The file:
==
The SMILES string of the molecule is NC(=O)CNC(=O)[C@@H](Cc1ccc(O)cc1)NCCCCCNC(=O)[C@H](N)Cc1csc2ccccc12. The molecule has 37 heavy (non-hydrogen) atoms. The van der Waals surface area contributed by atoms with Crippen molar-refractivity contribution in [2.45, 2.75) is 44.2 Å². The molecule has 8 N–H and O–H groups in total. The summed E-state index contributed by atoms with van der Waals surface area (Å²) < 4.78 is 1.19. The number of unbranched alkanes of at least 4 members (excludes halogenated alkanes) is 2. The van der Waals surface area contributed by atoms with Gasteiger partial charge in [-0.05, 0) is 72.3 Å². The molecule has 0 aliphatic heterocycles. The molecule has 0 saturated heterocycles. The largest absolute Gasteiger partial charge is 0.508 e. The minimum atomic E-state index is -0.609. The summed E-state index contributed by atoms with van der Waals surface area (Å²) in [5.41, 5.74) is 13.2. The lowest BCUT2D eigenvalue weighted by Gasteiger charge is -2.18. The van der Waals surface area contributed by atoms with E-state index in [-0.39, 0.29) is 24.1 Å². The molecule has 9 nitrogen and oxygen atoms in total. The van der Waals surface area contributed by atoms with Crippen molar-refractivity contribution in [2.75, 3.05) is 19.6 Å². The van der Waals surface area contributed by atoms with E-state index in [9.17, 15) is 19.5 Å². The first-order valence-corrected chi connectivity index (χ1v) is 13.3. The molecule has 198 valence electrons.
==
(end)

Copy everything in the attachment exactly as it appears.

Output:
The SMILES string of the molecule is NC(=O)CNC(=O)[C@@H](Cc1ccc(O)cc1)NCCCCCNC(=O)[C@H](N)Cc1csc2ccccc12. The molecule has 37 heavy (non-hydrogen) atoms. The van der Waals surface area contributed by atoms with Crippen molar-refractivity contribution in [2.45, 2.75) is 44.2 Å². The molecule has 8 N–H and O–H groups in total. The summed E-state index contributed by atoms with van der Waals surface area (Å²) < 4.78 is 1.19. The number of unbranched alkanes of at least 4 members (excludes halogenated alkanes) is 2. The van der Waals surface area contributed by atoms with Gasteiger partial charge in [-0.05, 0) is 72.3 Å². The molecule has 0 aliphatic heterocycles. The molecule has 0 saturated heterocycles. The largest absolute Gasteiger partial charge is 0.508 e. The minimum atomic E-state index is -0.609. The summed E-state index contributed by atoms with van der Waals surface area (Å²) in [5.41, 5.74) is 13.2. The lowest BCUT2D eigenvalue weighted by Gasteiger charge is -2.18. The van der Waals surface area contributed by atoms with E-state index in [-0.39, 0.29) is 24.1 Å². The molecule has 9 nitrogen and oxygen atoms in total. The van der Waals surface area contributed by atoms with Crippen molar-refractivity contribution in [2.75, 3.05) is 19.6 Å². The van der Waals surface area contributed by atoms with E-state index in [9.17, 15) is 19.5 Å². The first-order valence-corrected chi connectivity index (χ1v) is 13.3. The molecule has 198 valence electrons.